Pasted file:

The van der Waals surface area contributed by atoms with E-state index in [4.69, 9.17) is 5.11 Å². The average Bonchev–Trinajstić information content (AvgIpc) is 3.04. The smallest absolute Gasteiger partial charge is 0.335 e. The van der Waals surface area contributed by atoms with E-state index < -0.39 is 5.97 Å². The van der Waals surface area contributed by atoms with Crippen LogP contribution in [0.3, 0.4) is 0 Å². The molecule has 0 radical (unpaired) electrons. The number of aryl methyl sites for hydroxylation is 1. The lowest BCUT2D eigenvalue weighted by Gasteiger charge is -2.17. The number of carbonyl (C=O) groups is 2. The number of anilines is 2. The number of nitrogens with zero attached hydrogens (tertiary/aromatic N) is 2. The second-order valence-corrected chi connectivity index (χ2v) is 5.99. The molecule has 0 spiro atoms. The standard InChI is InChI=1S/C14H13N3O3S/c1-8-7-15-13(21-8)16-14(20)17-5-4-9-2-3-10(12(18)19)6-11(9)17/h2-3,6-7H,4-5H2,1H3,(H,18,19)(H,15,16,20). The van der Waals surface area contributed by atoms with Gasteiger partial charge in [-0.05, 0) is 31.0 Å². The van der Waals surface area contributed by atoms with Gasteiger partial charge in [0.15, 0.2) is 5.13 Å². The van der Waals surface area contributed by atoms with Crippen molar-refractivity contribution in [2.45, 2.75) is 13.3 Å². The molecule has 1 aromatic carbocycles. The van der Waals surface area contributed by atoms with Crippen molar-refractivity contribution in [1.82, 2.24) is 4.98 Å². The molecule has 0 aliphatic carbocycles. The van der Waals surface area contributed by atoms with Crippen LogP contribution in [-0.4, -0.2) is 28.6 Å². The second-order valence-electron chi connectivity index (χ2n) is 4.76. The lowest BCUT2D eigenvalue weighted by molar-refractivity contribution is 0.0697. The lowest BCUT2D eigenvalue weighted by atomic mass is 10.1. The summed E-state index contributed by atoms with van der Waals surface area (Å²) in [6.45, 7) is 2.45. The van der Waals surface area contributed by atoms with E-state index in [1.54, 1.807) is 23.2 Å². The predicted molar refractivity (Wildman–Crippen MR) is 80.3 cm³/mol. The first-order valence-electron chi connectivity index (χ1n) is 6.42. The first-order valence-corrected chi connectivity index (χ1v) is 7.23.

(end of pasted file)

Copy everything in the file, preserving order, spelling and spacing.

The van der Waals surface area contributed by atoms with E-state index in [4.69, 9.17) is 5.11 Å². The average Bonchev–Trinajstić information content (AvgIpc) is 3.04. The smallest absolute Gasteiger partial charge is 0.335 e. The van der Waals surface area contributed by atoms with E-state index < -0.39 is 5.97 Å². The van der Waals surface area contributed by atoms with Crippen LogP contribution in [0.3, 0.4) is 0 Å². The molecule has 0 radical (unpaired) electrons. The number of aryl methyl sites for hydroxylation is 1. The lowest BCUT2D eigenvalue weighted by Gasteiger charge is -2.17. The number of carbonyl (C=O) groups is 2. The number of anilines is 2. The number of nitrogens with zero attached hydrogens (tertiary/aromatic N) is 2. The second-order valence-corrected chi connectivity index (χ2v) is 5.99. The molecule has 0 spiro atoms. The standard InChI is InChI=1S/C14H13N3O3S/c1-8-7-15-13(21-8)16-14(20)17-5-4-9-2-3-10(12(18)19)6-11(9)17/h2-3,6-7H,4-5H2,1H3,(H,18,19)(H,15,16,20). The van der Waals surface area contributed by atoms with Gasteiger partial charge in [-0.05, 0) is 31.0 Å². The van der Waals surface area contributed by atoms with Gasteiger partial charge in [0.15, 0.2) is 5.13 Å². The van der Waals surface area contributed by atoms with Crippen molar-refractivity contribution in [2.45, 2.75) is 13.3 Å². The molecule has 1 aromatic carbocycles. The van der Waals surface area contributed by atoms with Crippen molar-refractivity contribution in [1.82, 2.24) is 4.98 Å². The molecule has 0 aliphatic carbocycles. The van der Waals surface area contributed by atoms with Crippen LogP contribution in [-0.4, -0.2) is 28.6 Å². The second-order valence-electron chi connectivity index (χ2n) is 4.76. The lowest BCUT2D eigenvalue weighted by molar-refractivity contribution is 0.0697. The lowest BCUT2D eigenvalue weighted by atomic mass is 10.1. The summed E-state index contributed by atoms with van der Waals surface area (Å²) in [6.45, 7) is 2.45. The van der Waals surface area contributed by atoms with E-state index in [1.54, 1.807) is 23.2 Å². The predicted molar refractivity (Wildman–Crippen MR) is 80.3 cm³/mol. The first-order valence-electron chi connectivity index (χ1n) is 6.42. The first-order valence-corrected chi connectivity index (χ1v) is 7.23.